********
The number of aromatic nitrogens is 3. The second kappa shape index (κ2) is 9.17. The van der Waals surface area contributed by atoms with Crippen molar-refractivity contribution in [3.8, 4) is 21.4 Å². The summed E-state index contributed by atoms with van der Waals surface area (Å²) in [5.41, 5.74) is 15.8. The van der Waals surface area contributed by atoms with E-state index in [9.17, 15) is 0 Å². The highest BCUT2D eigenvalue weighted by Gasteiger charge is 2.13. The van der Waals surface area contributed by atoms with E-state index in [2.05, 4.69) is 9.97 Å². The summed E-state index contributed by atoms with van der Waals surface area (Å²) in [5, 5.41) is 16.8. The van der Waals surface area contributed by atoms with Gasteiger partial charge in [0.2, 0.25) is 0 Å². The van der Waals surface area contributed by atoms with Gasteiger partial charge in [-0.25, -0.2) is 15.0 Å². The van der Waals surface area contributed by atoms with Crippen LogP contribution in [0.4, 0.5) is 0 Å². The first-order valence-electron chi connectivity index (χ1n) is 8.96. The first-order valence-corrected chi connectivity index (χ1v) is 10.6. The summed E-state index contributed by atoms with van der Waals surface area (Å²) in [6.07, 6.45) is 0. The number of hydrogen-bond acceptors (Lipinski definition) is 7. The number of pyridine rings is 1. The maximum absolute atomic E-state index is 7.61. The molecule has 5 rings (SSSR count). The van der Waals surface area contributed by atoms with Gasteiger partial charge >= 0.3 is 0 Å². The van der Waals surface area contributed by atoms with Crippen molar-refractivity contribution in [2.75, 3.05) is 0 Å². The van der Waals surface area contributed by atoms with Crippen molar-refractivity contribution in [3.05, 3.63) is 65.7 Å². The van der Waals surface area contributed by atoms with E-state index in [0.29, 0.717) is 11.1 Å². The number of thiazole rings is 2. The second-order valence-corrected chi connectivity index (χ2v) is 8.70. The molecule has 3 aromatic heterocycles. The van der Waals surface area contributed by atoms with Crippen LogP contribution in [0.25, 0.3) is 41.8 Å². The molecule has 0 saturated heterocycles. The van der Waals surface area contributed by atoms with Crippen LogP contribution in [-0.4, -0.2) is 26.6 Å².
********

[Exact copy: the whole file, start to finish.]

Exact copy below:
The number of aromatic nitrogens is 3. The second kappa shape index (κ2) is 9.17. The van der Waals surface area contributed by atoms with Crippen molar-refractivity contribution in [3.8, 4) is 21.4 Å². The summed E-state index contributed by atoms with van der Waals surface area (Å²) in [5.41, 5.74) is 15.8. The van der Waals surface area contributed by atoms with E-state index in [9.17, 15) is 0 Å². The highest BCUT2D eigenvalue weighted by Gasteiger charge is 2.13. The van der Waals surface area contributed by atoms with E-state index in [2.05, 4.69) is 9.97 Å². The summed E-state index contributed by atoms with van der Waals surface area (Å²) in [5, 5.41) is 16.8. The van der Waals surface area contributed by atoms with Gasteiger partial charge in [0.2, 0.25) is 0 Å². The van der Waals surface area contributed by atoms with Gasteiger partial charge in [-0.25, -0.2) is 15.0 Å². The van der Waals surface area contributed by atoms with Crippen LogP contribution in [0.4, 0.5) is 0 Å². The first-order valence-electron chi connectivity index (χ1n) is 8.96. The first-order valence-corrected chi connectivity index (χ1v) is 10.6. The summed E-state index contributed by atoms with van der Waals surface area (Å²) in [6.07, 6.45) is 0. The number of hydrogen-bond acceptors (Lipinski definition) is 7. The number of pyridine rings is 1. The maximum absolute atomic E-state index is 7.61. The molecule has 5 rings (SSSR count). The van der Waals surface area contributed by atoms with Gasteiger partial charge >= 0.3 is 0 Å². The van der Waals surface area contributed by atoms with Crippen molar-refractivity contribution in [2.75, 3.05) is 0 Å². The van der Waals surface area contributed by atoms with Crippen molar-refractivity contribution in [3.05, 3.63) is 65.7 Å². The van der Waals surface area contributed by atoms with E-state index in [0.29, 0.717) is 11.1 Å². The number of thiazole rings is 2. The second-order valence-corrected chi connectivity index (χ2v) is 8.70. The molecule has 3 aromatic heterocycles. The van der Waals surface area contributed by atoms with Crippen LogP contribution in [0.25, 0.3) is 41.8 Å². The molecule has 0 saturated heterocycles. The van der Waals surface area contributed by atoms with Crippen LogP contribution in [-0.4, -0.2) is 26.6 Å².